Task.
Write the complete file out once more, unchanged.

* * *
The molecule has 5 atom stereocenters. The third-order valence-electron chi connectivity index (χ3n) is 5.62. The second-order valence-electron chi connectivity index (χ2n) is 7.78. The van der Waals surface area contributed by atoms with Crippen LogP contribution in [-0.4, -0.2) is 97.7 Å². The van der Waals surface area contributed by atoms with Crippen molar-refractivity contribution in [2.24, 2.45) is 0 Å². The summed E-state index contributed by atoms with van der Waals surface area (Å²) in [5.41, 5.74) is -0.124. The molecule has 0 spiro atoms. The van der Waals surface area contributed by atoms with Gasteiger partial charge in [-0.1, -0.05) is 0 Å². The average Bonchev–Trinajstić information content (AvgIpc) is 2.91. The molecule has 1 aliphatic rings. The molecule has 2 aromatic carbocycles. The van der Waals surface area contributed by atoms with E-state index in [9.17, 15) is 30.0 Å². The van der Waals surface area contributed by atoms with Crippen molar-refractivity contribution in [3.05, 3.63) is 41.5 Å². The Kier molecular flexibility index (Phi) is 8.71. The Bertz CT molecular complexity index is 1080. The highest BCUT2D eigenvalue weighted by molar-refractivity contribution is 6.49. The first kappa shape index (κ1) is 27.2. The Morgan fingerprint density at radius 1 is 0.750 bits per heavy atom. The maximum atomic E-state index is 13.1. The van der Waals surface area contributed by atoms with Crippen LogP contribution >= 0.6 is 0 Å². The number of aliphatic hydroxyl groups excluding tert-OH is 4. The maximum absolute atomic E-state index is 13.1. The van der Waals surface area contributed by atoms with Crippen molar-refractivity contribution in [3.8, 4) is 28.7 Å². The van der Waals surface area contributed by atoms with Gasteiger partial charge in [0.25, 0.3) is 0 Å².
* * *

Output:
The molecule has 5 atom stereocenters. The third-order valence-electron chi connectivity index (χ3n) is 5.62. The second-order valence-electron chi connectivity index (χ2n) is 7.78. The van der Waals surface area contributed by atoms with Crippen LogP contribution in [-0.4, -0.2) is 97.7 Å². The van der Waals surface area contributed by atoms with Crippen molar-refractivity contribution in [2.24, 2.45) is 0 Å². The summed E-state index contributed by atoms with van der Waals surface area (Å²) in [5.41, 5.74) is -0.124. The molecule has 0 spiro atoms. The van der Waals surface area contributed by atoms with Gasteiger partial charge in [-0.1, -0.05) is 0 Å². The average Bonchev–Trinajstić information content (AvgIpc) is 2.91. The molecule has 1 aliphatic rings. The molecule has 2 aromatic carbocycles. The van der Waals surface area contributed by atoms with E-state index in [9.17, 15) is 30.0 Å². The van der Waals surface area contributed by atoms with Crippen molar-refractivity contribution in [3.05, 3.63) is 41.5 Å². The Kier molecular flexibility index (Phi) is 8.71. The Bertz CT molecular complexity index is 1080. The highest BCUT2D eigenvalue weighted by molar-refractivity contribution is 6.49. The first kappa shape index (κ1) is 27.2. The Morgan fingerprint density at radius 1 is 0.750 bits per heavy atom. The maximum atomic E-state index is 13.1. The van der Waals surface area contributed by atoms with Crippen LogP contribution >= 0.6 is 0 Å². The number of aliphatic hydroxyl groups excluding tert-OH is 4. The maximum absolute atomic E-state index is 13.1. The van der Waals surface area contributed by atoms with Crippen molar-refractivity contribution in [3.8, 4) is 28.7 Å². The van der Waals surface area contributed by atoms with Gasteiger partial charge in [0.25, 0.3) is 0 Å².